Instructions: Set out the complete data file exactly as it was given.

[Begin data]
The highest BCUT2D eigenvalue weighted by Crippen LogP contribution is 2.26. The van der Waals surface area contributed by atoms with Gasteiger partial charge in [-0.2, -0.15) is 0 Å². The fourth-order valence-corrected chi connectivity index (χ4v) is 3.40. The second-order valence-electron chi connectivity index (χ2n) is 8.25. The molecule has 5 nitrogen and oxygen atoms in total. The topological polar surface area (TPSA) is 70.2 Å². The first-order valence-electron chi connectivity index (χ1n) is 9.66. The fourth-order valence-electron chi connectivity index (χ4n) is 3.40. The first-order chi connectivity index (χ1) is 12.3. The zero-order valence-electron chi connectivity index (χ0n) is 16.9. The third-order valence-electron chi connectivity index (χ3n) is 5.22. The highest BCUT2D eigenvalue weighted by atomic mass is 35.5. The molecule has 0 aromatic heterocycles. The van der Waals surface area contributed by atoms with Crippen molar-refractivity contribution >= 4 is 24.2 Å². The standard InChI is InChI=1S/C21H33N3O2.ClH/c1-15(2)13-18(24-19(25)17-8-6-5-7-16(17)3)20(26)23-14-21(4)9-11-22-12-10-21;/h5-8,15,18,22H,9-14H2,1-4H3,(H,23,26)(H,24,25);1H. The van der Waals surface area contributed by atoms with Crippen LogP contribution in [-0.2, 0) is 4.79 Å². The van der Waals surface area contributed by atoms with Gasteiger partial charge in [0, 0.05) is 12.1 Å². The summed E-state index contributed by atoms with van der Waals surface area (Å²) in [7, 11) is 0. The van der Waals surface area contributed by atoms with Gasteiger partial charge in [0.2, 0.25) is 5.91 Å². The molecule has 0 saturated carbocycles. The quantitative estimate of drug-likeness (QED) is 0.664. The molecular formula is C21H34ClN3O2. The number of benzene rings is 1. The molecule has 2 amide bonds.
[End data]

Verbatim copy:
The highest BCUT2D eigenvalue weighted by Crippen LogP contribution is 2.26. The van der Waals surface area contributed by atoms with Gasteiger partial charge in [-0.2, -0.15) is 0 Å². The fourth-order valence-corrected chi connectivity index (χ4v) is 3.40. The second-order valence-electron chi connectivity index (χ2n) is 8.25. The molecule has 5 nitrogen and oxygen atoms in total. The topological polar surface area (TPSA) is 70.2 Å². The first-order valence-electron chi connectivity index (χ1n) is 9.66. The fourth-order valence-electron chi connectivity index (χ4n) is 3.40. The first-order chi connectivity index (χ1) is 12.3. The zero-order valence-electron chi connectivity index (χ0n) is 16.9. The third-order valence-electron chi connectivity index (χ3n) is 5.22. The highest BCUT2D eigenvalue weighted by atomic mass is 35.5. The molecule has 0 aromatic heterocycles. The van der Waals surface area contributed by atoms with Crippen molar-refractivity contribution >= 4 is 24.2 Å². The standard InChI is InChI=1S/C21H33N3O2.ClH/c1-15(2)13-18(24-19(25)17-8-6-5-7-16(17)3)20(26)23-14-21(4)9-11-22-12-10-21;/h5-8,15,18,22H,9-14H2,1-4H3,(H,23,26)(H,24,25);1H. The van der Waals surface area contributed by atoms with Crippen LogP contribution in [-0.2, 0) is 4.79 Å². The van der Waals surface area contributed by atoms with Gasteiger partial charge in [0, 0.05) is 12.1 Å². The summed E-state index contributed by atoms with van der Waals surface area (Å²) in [7, 11) is 0. The van der Waals surface area contributed by atoms with Gasteiger partial charge in [0.2, 0.25) is 5.91 Å². The molecule has 0 saturated carbocycles. The quantitative estimate of drug-likeness (QED) is 0.664. The molecular formula is C21H34ClN3O2. The number of benzene rings is 1. The molecule has 2 amide bonds.